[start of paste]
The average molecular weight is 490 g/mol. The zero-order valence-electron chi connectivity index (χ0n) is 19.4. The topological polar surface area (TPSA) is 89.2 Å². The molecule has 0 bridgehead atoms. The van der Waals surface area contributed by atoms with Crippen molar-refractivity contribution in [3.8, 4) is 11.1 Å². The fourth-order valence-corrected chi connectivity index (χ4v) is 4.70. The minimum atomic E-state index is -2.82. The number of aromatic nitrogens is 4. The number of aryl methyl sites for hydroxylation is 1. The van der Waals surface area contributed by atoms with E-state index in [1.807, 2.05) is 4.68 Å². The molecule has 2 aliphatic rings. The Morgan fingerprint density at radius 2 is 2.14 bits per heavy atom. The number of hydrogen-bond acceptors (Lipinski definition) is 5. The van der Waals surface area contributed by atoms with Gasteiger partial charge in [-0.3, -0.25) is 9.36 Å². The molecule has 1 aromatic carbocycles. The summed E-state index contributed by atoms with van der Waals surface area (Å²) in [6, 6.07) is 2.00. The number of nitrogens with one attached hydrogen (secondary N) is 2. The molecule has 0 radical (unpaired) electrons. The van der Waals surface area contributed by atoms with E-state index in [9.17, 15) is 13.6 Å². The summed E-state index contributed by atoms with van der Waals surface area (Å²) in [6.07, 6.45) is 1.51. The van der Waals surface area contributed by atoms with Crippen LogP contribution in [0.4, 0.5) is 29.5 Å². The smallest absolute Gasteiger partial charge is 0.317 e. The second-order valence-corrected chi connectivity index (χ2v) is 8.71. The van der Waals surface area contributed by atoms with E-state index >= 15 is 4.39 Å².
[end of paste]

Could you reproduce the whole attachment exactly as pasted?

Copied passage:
The average molecular weight is 490 g/mol. The zero-order valence-electron chi connectivity index (χ0n) is 19.4. The topological polar surface area (TPSA) is 89.2 Å². The molecule has 0 bridgehead atoms. The van der Waals surface area contributed by atoms with Crippen molar-refractivity contribution in [3.8, 4) is 11.1 Å². The fourth-order valence-corrected chi connectivity index (χ4v) is 4.70. The minimum atomic E-state index is -2.82. The number of aromatic nitrogens is 4. The number of aryl methyl sites for hydroxylation is 1. The van der Waals surface area contributed by atoms with E-state index in [1.807, 2.05) is 4.68 Å². The molecule has 2 aliphatic rings. The Morgan fingerprint density at radius 2 is 2.14 bits per heavy atom. The number of hydrogen-bond acceptors (Lipinski definition) is 5. The van der Waals surface area contributed by atoms with Gasteiger partial charge in [-0.3, -0.25) is 9.36 Å². The molecule has 1 aromatic carbocycles. The summed E-state index contributed by atoms with van der Waals surface area (Å²) in [6, 6.07) is 2.00. The number of nitrogens with one attached hydrogen (secondary N) is 2. The molecule has 0 radical (unpaired) electrons. The van der Waals surface area contributed by atoms with E-state index in [9.17, 15) is 13.6 Å². The summed E-state index contributed by atoms with van der Waals surface area (Å²) in [6.07, 6.45) is 1.51. The van der Waals surface area contributed by atoms with Crippen LogP contribution in [0.4, 0.5) is 29.5 Å². The smallest absolute Gasteiger partial charge is 0.317 e. The second-order valence-corrected chi connectivity index (χ2v) is 8.71. The van der Waals surface area contributed by atoms with E-state index >= 15 is 4.39 Å².